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Afghan women's rights activist says 'we literally laugh at' new Taliban decree on rights

Women and teachers demonstrate inside a private school to demand their rights and equal education for women and girls, during a gathering for National Teachers Day, at a private school in Kabul, Afghanistan, on Oct. 5, 2021. (Ahmad Halabisaz/AP)
Women and teachers demonstrate inside a private school to demand their rights and equal education for women and girls, during a gathering for National Teachers Day, at a private school in Kabul, Afghanistan, on Oct. 5, 2021. (Ahmad Halabisaz/AP)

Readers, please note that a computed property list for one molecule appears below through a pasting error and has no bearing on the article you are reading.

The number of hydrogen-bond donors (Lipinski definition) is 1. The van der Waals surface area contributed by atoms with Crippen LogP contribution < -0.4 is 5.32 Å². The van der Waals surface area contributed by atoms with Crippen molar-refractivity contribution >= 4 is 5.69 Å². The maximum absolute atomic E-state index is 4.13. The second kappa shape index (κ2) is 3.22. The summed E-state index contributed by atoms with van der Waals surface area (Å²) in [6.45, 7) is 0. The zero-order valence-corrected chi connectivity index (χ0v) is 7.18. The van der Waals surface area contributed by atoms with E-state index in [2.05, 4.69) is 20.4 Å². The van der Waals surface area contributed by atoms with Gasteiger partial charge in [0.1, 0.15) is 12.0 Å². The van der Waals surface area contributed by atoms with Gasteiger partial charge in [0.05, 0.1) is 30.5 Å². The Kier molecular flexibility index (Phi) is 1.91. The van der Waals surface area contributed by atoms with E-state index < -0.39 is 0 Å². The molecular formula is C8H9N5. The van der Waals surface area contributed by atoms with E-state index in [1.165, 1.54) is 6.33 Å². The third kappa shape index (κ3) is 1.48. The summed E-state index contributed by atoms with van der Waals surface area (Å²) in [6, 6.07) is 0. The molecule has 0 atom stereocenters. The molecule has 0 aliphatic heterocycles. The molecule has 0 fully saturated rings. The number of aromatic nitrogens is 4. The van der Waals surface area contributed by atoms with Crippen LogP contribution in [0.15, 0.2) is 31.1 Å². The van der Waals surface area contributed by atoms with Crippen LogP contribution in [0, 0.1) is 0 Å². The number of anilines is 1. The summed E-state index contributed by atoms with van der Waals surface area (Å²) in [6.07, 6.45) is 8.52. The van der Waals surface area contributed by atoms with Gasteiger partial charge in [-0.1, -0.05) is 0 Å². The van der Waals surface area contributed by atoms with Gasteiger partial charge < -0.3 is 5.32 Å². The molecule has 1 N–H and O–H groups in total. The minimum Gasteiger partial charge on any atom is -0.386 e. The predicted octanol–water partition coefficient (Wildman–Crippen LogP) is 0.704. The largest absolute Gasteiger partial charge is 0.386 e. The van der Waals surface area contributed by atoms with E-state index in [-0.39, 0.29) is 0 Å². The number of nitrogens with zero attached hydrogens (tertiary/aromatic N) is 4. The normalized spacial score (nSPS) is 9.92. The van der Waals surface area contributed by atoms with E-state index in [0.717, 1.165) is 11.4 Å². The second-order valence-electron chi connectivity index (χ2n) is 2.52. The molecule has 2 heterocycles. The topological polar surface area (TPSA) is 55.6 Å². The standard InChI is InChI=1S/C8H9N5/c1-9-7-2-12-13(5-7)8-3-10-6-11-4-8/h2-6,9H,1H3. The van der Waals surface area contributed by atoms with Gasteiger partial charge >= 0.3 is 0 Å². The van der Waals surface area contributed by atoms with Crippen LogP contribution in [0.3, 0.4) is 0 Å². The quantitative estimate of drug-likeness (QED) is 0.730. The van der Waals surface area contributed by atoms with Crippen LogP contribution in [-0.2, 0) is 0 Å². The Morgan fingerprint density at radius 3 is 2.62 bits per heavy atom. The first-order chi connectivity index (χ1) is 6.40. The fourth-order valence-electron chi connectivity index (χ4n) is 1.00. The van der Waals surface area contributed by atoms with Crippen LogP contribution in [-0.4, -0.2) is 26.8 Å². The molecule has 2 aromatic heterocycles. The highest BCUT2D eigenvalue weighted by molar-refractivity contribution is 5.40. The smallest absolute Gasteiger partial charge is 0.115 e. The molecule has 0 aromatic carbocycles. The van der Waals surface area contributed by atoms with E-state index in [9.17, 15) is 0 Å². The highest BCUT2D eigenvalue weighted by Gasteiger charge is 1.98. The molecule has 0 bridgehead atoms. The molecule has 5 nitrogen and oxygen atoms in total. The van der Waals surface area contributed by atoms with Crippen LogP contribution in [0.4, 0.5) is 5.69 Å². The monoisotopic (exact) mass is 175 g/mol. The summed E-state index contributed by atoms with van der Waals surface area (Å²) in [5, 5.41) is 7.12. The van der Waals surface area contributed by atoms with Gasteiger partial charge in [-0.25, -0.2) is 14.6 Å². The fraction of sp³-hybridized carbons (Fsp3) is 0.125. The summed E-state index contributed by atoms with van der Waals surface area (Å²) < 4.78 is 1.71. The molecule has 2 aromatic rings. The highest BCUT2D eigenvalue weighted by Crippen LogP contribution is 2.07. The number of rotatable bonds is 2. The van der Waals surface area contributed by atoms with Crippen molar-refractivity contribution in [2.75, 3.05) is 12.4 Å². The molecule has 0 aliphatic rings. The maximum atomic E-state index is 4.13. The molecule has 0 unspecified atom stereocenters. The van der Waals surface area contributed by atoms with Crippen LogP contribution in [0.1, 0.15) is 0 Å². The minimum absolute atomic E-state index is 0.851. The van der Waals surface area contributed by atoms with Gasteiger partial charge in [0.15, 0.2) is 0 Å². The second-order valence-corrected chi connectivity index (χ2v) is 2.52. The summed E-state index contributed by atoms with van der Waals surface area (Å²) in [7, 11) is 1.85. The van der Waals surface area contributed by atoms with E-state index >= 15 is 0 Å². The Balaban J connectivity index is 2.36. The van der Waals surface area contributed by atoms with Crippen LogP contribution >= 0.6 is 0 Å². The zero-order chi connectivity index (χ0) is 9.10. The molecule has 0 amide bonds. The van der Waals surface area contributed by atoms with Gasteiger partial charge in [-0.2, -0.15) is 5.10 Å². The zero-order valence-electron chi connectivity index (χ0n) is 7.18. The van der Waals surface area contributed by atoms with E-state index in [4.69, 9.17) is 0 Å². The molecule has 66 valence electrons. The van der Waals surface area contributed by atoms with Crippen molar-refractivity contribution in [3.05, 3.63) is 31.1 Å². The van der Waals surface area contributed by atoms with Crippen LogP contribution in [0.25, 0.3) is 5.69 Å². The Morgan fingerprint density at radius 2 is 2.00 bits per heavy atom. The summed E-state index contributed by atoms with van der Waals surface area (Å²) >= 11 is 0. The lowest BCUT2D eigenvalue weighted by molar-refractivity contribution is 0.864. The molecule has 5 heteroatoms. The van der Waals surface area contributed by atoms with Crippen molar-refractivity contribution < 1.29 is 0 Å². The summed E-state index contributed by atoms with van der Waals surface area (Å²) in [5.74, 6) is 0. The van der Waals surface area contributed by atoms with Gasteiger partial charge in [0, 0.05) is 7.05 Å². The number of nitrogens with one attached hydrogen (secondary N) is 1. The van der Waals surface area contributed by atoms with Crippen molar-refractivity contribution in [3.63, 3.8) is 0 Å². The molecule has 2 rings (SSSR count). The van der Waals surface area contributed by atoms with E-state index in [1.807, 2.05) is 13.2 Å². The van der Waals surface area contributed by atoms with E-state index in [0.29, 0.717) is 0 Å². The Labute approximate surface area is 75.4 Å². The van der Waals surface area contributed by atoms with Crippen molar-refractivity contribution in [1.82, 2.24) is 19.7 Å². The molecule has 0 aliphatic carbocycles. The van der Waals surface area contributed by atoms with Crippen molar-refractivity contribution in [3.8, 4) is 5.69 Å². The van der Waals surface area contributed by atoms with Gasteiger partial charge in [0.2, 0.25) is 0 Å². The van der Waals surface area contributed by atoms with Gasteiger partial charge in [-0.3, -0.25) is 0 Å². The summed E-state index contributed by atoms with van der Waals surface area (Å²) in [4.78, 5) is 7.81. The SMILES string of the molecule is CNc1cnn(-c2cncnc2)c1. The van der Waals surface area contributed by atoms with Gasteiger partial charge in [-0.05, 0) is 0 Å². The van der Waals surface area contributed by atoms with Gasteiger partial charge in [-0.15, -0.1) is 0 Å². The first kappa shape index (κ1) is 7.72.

Afghanistan’s Taliban leaders have issued a “special decree” outlining women’s rights in the country — one that outlaws child marriage but doesn’t mention jobs or education.

While the Taliban is permitting some women to work in health care, few others have held onto their jobs. And even elementary school is no longer on the cards for girls.

Wazhma Frogh has long been an advocate for Afghan women. She’s co-founder of the Women and Peace Studies Organization in Afghanistan and a member of the Afghan Women’s Network.

Her recent op-ed, co-written with former U.S. Ambassador Swanee Hunt, is “Afghan Women Deserve a Seat at the Table.” She joins host Scott Tong to discuss the situation on the ground in Afghanistan.

This article was originally published on WBUR.org.

Copyright 2021 NPR. To see more, visit https://www.npr.org.

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